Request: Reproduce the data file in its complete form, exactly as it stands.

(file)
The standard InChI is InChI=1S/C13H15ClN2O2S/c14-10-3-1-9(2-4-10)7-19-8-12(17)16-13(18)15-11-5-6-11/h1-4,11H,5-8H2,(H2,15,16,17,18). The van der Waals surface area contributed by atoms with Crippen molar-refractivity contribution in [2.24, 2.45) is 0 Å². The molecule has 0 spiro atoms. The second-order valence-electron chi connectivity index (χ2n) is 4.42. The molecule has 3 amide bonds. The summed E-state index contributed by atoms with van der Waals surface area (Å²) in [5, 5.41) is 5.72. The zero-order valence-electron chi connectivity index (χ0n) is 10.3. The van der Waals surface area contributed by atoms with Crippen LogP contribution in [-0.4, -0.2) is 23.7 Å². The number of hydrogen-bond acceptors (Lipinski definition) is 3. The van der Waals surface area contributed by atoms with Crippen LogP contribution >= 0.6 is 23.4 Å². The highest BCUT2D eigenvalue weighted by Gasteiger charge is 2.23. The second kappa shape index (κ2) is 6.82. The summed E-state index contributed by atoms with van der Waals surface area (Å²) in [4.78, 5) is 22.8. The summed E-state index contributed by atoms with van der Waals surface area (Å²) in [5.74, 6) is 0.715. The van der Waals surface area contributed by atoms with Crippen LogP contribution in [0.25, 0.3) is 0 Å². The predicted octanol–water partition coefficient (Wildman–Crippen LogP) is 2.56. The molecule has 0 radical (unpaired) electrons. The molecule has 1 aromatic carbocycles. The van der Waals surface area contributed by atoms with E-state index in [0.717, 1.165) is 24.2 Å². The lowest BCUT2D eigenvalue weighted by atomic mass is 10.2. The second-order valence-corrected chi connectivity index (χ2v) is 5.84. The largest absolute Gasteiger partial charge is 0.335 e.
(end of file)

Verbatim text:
The standard InChI is InChI=1S/C13H15ClN2O2S/c14-10-3-1-9(2-4-10)7-19-8-12(17)16-13(18)15-11-5-6-11/h1-4,11H,5-8H2,(H2,15,16,17,18). The van der Waals surface area contributed by atoms with Crippen molar-refractivity contribution in [2.24, 2.45) is 0 Å². The molecule has 0 spiro atoms. The second-order valence-electron chi connectivity index (χ2n) is 4.42. The molecule has 3 amide bonds. The summed E-state index contributed by atoms with van der Waals surface area (Å²) in [5, 5.41) is 5.72. The zero-order valence-electron chi connectivity index (χ0n) is 10.3. The van der Waals surface area contributed by atoms with Crippen LogP contribution in [-0.4, -0.2) is 23.7 Å². The number of hydrogen-bond acceptors (Lipinski definition) is 3. The van der Waals surface area contributed by atoms with Crippen LogP contribution >= 0.6 is 23.4 Å². The highest BCUT2D eigenvalue weighted by Gasteiger charge is 2.23. The second kappa shape index (κ2) is 6.82. The summed E-state index contributed by atoms with van der Waals surface area (Å²) in [4.78, 5) is 22.8. The summed E-state index contributed by atoms with van der Waals surface area (Å²) in [5.74, 6) is 0.715. The van der Waals surface area contributed by atoms with Crippen LogP contribution in [0.25, 0.3) is 0 Å². The predicted octanol–water partition coefficient (Wildman–Crippen LogP) is 2.56. The molecule has 0 radical (unpaired) electrons. The molecule has 1 aromatic carbocycles. The van der Waals surface area contributed by atoms with E-state index in [0.717, 1.165) is 24.2 Å². The lowest BCUT2D eigenvalue weighted by atomic mass is 10.2. The second-order valence-corrected chi connectivity index (χ2v) is 5.84. The largest absolute Gasteiger partial charge is 0.335 e.